The disruption of tenses in a symbolist poem disrupts and discredits retrospectively the whole tense sequence of the poem, so that the reader has nothing to fall back on except the duration the poem takes in the reading. The symbolist poem is `a falling movement on the hither side of time, into fate' [Existence and Existents, p. 139]. A disruption of comparable order takes place in The Beyond, but it does so at the level of the image, not the word, when image and what is imaged become one, as the film concentrates at the end on Schweik's painting. This echoes a point basic to Levinas' conception of art. For him, the most elementary procedure of art is to substitute an image for an object. And an image is not a concept. `A concept is the object grasped, the intelligible object. Already by action we maintain a living relationship with a real object; we grasp it, we conceive it. The image neutralizes this real relationship' [The Levinas Reader, p. 132]. Like the Hegelian name, the image neutralises, annihilates, the object. The effect of Schweik's painting is to incorporate into the film the symbolist logic of the word, discrediting the narrative, and revealing its bondage to the inexorable duration of the interval. Seen in retrospect, the elaboration and spectacle of the film's many deaths reveal the film's fixity and subordination to a time impotent to go anywhere except interminably back to its beginning. A corpse rises from the foul water of the bath, in an obvious reminiscence of Clouzot's Les Diaboliques, and Martha steps back before a horror she is unable to escape. She is held by the fact of its presence, by the fact that it is dead and yet before her: confronting it `alive', she confronts a death that is not dead enough. For the viewer, this effect is reinforced by the Clouzot reference, inasmuch as the corpse seems summoned forth, not so much by the powers of hell or Schweik, as by the cinema itself. Death has become a sound-image, composed of elements we have seen or heard before, including the nails, the corpse rising from the black water, the music, the violation of the head, the moaning, as well as elements deriving from other films. These are the plastic elements which fix and immobilise the characters in time. The death we see is a death effected, not by motive or significant action, but by the image understood as Levinas and Blanchot understand it, as the site of a repetition, which the characters in the film and we, the viewers of the film, are equally impotent to resist. The housekeeper takes her place among the undead. Emily refuses the summons of her fate, and her death, her throat torn open by her guide dog, is the repetition of a similar episode in Suspiria.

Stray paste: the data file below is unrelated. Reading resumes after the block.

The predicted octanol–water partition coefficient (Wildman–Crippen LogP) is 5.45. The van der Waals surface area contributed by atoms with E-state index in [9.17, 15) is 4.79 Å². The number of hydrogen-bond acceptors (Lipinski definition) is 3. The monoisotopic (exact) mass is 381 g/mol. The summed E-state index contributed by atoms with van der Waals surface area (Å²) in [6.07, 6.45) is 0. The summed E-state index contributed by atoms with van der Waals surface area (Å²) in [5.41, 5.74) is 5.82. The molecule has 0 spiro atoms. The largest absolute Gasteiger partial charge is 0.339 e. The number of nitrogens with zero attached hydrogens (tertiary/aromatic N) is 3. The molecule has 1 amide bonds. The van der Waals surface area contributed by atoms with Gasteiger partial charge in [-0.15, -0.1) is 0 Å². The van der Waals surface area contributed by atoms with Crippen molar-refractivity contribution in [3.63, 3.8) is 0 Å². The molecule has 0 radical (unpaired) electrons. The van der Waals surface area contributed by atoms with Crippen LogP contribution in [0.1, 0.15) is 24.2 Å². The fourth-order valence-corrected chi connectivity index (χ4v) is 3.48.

Films of this type disengage us from the world, not in order to go beyond it, since this requires meaning, and the complexities of human action, but so that we may enter an interruption of time, similar to that effected in Eliot's poetry, where a quasi-eternal instant is created, aside from time, offering the horizon of a future which will never come. `Words, after speech, reach/Into the silence.' In this realm, the priority of the concept is displaced, and we find ourselves submitted to fate. This is not the fate of rational law or universal necessity, but of a present, where `all is always now', constituted by the eternally suspended future of poetic rhythm and the image. Fate has no place in life. The fate of art is that of the statue, suspended in an immobile instant, where, according to Levinas, `the power of freedom congeals into impotence. And here too we should compare art with dreams: the instant of the statue is a nightmare' [The Levinas Reader, p. 139]. The fate of art is also that of the narrative. The being of a character is immobilised in it, committing characters in novels and films alike to the infinite repetition of the same acts and experiences. Nothing in the narrative initiates life, and in The Beyond Fulci acknowledges the fact, immobilising death and forming it into a series. Death subordinate to repetition is impossible, and just as Liza and McCabe are fated to wander endlessly through the world of Schweik's hell so under Fulci's direction freedom congeals into impotence. The characters of The Beyond are fated to a death that is always the same, suspended in the fixity of the film, not only because the film can be seen over and over, but because they each experience in their dying the nightmare of the interval. The Beyond does not reproduce time; it has its own time, a time of fixity. Time cannot shatter this fixity, despite the fact that cinema unrolls in time, since it is the fixity of the interval, and the interval stands aside from time. In The Beyond, the work is lost; going beyond itself it unites with its origin, establishing itself in impossibility. Fulci has created a cinema out of an image of writing. He has taken narrative beyond itself, as a condition of its existing, and it is only because the being of the characters can be doubled into the beyond that he finds their actions worth narrating at all.